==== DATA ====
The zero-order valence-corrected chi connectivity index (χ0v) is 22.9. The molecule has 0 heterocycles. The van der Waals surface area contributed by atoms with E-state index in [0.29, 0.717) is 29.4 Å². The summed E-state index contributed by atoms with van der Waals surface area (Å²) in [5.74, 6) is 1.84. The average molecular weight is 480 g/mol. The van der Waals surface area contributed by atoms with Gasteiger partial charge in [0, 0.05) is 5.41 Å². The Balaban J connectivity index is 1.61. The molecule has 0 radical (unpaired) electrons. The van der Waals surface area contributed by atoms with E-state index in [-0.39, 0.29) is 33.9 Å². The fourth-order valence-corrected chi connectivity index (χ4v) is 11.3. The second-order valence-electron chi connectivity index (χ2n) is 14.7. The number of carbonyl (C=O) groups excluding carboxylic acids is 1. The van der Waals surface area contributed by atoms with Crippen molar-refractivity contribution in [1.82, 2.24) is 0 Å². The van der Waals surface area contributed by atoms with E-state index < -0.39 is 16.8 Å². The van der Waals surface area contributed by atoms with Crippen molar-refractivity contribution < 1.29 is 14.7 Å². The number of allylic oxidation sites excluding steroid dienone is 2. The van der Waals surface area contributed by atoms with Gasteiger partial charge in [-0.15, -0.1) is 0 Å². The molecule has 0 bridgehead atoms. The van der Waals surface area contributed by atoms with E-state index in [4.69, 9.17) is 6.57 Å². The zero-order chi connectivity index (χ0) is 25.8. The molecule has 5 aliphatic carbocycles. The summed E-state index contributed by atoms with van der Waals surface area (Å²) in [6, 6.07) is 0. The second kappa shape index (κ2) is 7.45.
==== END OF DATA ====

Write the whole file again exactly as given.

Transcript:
The zero-order valence-corrected chi connectivity index (χ0v) is 22.9. The molecule has 0 heterocycles. The van der Waals surface area contributed by atoms with E-state index in [0.29, 0.717) is 29.4 Å². The summed E-state index contributed by atoms with van der Waals surface area (Å²) in [5.74, 6) is 1.84. The average molecular weight is 480 g/mol. The van der Waals surface area contributed by atoms with Gasteiger partial charge in [0, 0.05) is 5.41 Å². The Balaban J connectivity index is 1.61. The molecule has 0 radical (unpaired) electrons. The van der Waals surface area contributed by atoms with E-state index in [-0.39, 0.29) is 33.9 Å². The fourth-order valence-corrected chi connectivity index (χ4v) is 11.3. The second-order valence-electron chi connectivity index (χ2n) is 14.7. The number of carbonyl (C=O) groups excluding carboxylic acids is 1. The van der Waals surface area contributed by atoms with Crippen molar-refractivity contribution in [1.82, 2.24) is 0 Å². The van der Waals surface area contributed by atoms with E-state index < -0.39 is 16.8 Å². The van der Waals surface area contributed by atoms with Crippen molar-refractivity contribution < 1.29 is 14.7 Å². The number of allylic oxidation sites excluding steroid dienone is 2. The van der Waals surface area contributed by atoms with Gasteiger partial charge in [-0.15, -0.1) is 0 Å². The molecule has 0 bridgehead atoms. The van der Waals surface area contributed by atoms with E-state index in [4.69, 9.17) is 6.57 Å². The zero-order chi connectivity index (χ0) is 25.8. The molecule has 5 aliphatic carbocycles. The summed E-state index contributed by atoms with van der Waals surface area (Å²) in [6, 6.07) is 0. The second kappa shape index (κ2) is 7.45.